Other top picks from Singer included Michael Kors, for "modern pretty clothes," and Narcisco Rodriguez, for a cut that fit like a glove.
There wasn't, however, a huge, groundbreaking swing from aggressive tough girl to a hippie chick, for example â¿¿ and don't expect that to happen again soon. You'll notice the evolution of a tight, nipped shoulder to a rounder, softer one, or skinny jeans to wide-leg pants instead, Singer said.
"You realize it has shifted when you feel like you are in the wrong thing," she added.
Don't start the shopping list just yet, though. While the New York previews ended Thursday night with Marc Jacobs, there are still weeks to go in London, Milan and Paris.
Jacobs closed eight days of spring previews with a memorable show, for sure. He put on a stifling parade of dripping hot models against a decaying beach backdrop in an armory that felt like a billion degrees.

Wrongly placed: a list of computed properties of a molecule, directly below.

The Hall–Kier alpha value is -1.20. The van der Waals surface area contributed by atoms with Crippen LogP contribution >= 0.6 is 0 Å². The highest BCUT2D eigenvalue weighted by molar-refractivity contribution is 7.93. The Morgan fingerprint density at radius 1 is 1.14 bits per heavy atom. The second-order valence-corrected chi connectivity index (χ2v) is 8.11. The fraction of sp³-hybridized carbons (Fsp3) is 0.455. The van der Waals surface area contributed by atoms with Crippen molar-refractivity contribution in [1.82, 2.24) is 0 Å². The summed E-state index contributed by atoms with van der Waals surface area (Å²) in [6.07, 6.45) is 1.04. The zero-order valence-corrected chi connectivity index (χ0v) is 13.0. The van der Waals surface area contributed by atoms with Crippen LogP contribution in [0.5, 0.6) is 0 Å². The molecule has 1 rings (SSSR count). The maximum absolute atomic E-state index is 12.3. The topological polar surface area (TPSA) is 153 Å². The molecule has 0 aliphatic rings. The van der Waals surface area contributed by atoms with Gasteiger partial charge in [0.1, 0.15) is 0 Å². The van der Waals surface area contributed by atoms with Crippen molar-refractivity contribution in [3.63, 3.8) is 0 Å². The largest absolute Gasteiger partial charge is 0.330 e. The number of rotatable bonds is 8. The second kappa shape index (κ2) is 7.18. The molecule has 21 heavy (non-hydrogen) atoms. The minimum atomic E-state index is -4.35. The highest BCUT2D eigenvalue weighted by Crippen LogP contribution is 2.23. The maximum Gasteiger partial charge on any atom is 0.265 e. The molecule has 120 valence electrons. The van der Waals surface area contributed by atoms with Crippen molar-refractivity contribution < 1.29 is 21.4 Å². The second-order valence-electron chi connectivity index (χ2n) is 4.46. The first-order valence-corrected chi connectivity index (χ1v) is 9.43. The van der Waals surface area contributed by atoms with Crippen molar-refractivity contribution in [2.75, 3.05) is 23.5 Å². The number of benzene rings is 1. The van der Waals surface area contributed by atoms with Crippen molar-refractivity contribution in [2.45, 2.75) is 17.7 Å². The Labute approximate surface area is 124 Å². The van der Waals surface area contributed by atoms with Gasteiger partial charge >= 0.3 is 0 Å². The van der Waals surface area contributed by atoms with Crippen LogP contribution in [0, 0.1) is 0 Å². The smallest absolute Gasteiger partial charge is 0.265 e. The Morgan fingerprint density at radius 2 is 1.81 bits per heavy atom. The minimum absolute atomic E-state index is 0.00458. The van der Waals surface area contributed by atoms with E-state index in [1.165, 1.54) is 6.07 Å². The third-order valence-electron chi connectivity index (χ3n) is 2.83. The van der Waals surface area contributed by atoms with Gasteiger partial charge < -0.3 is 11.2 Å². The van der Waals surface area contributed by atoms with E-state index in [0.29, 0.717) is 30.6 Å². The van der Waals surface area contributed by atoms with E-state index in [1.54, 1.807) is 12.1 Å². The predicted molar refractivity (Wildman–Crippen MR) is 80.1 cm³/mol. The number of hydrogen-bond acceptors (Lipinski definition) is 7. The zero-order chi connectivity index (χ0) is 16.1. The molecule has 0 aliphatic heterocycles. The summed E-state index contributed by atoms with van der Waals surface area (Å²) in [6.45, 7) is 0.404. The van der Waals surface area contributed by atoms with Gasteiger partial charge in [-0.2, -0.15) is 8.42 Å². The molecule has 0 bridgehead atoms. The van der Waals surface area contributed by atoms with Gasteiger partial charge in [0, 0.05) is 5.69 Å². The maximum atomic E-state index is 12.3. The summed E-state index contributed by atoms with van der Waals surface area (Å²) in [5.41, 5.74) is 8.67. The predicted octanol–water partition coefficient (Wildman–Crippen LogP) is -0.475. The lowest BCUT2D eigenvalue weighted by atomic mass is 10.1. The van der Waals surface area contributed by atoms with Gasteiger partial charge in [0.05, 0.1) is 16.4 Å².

Catwalkers, including Cara Delevingne, wore high-necked wool and lace numbers decorated with tassels and beads on a boardwalk above black sand strewn with garbage and an abandoned bus.
The lucky models wore Hawaiian print Bermuda shorts and sequin tourist sandals, the flat Velcro-close ones that grandma might wear with socks.
That floral print, though, turned into some fabulous eveningwear that wasn't as exaggerated as some of the opening dresses, but with the same drama. Which front-row celebrities â¿¿ Drew Barrymore, Winona Ryder, Julianne Hough or Hailee Steinfeld â¿¿ will wear them first?
Jackets with puffy sleeves and wide shoulders seemed most likely to land on the must-have list of Jacobs fans or the coolest marching band player you know.
The name on the label still reads Calvin Klein, but the women's collection is clearly Francisco Costa's now.
It's been 10 years since Klein picked the Brazilian-born designer as his successor, and Costa presented his anniversary collection this time around.